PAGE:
I’m looking for a library on which to base a tool capable of rendering scientific visualizations based on potentially large (hundreds of thousands of rows) amounts of data in 3D.
My lab has used The Visualization Toolkit (www.vtk.org) to build such tools (but with much smaller datasets) in the past, but as we move up to larger amounts of data, we may require something lower-level (but not as far down as OpenGL) and more efficient and with greater flexibility. Panda3D seems promising as it looks like it’s well supported, efficient, and very flexible.
So my question is: would Panda3D be a good choice for rendering data-driven 3D visualizations?
Panda will certainly be useful, but you’ll likely have to do your own visibility algorithms, to reduce the visible dataset size down to something your graphics card can handle. Panda will make this easier for you, but it won’t do all the magic by itself.
Right, and that would be true for any graphics library. We’ll definitely be doing data aggregation and other such performance-oriented work; but it’ll still come down to working with large amounts of (mostly) point data.
Also, it is fairly easy to get Panda3D to render to an OpenGL context rather than a full window? I.e., I’d like to have a window with UI tools, and have a space inside that window in which to render the visualizations.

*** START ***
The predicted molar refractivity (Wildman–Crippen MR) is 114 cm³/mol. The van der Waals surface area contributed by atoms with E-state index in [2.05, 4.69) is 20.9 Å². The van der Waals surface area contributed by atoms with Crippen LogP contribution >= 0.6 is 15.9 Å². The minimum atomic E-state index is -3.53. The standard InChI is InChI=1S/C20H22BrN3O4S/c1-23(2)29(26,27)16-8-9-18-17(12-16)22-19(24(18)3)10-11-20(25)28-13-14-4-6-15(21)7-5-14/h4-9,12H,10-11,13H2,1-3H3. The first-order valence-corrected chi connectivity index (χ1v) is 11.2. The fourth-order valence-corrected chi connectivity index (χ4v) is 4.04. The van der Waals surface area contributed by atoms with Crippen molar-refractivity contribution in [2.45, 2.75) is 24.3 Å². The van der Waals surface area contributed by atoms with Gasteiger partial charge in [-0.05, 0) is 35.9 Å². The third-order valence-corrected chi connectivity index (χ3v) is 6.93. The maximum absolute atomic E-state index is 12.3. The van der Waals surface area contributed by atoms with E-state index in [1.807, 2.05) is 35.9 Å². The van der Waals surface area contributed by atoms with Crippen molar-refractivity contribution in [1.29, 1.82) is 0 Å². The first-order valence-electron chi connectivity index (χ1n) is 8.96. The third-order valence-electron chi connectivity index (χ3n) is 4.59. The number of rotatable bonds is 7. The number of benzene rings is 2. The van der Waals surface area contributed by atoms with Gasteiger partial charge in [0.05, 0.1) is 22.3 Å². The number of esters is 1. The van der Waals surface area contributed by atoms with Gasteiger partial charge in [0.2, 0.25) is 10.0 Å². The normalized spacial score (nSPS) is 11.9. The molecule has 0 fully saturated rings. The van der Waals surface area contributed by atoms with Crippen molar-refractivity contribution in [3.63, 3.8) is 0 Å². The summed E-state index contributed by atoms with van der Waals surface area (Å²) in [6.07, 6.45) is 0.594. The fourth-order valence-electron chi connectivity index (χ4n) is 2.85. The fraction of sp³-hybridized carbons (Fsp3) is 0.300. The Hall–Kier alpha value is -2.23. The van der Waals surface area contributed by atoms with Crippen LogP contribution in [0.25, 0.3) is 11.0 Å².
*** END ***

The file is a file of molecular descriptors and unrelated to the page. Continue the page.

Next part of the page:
Thanks for the quick response, by the way!
Panda doesn’t want to share its OpenGL context, so no, that’s actually fairly difficult. On the other hand, if all you want is to share your window with UI tools, that usually doesn’t mean sharing the OpenGL context. It’s possible to render Panda’s OpenGL window on top of a wxWindow, for instance, or any other toolkit of your preference (though there’s some code out-of-the-box to support both wxWidgets and tk). Several people have posted examples of this sort of thing being done.
Sorry, I explained that wrong. I don’t want to share the context, but I do want to share the window; which sounds like it’s quite possible.
Thanks for the info!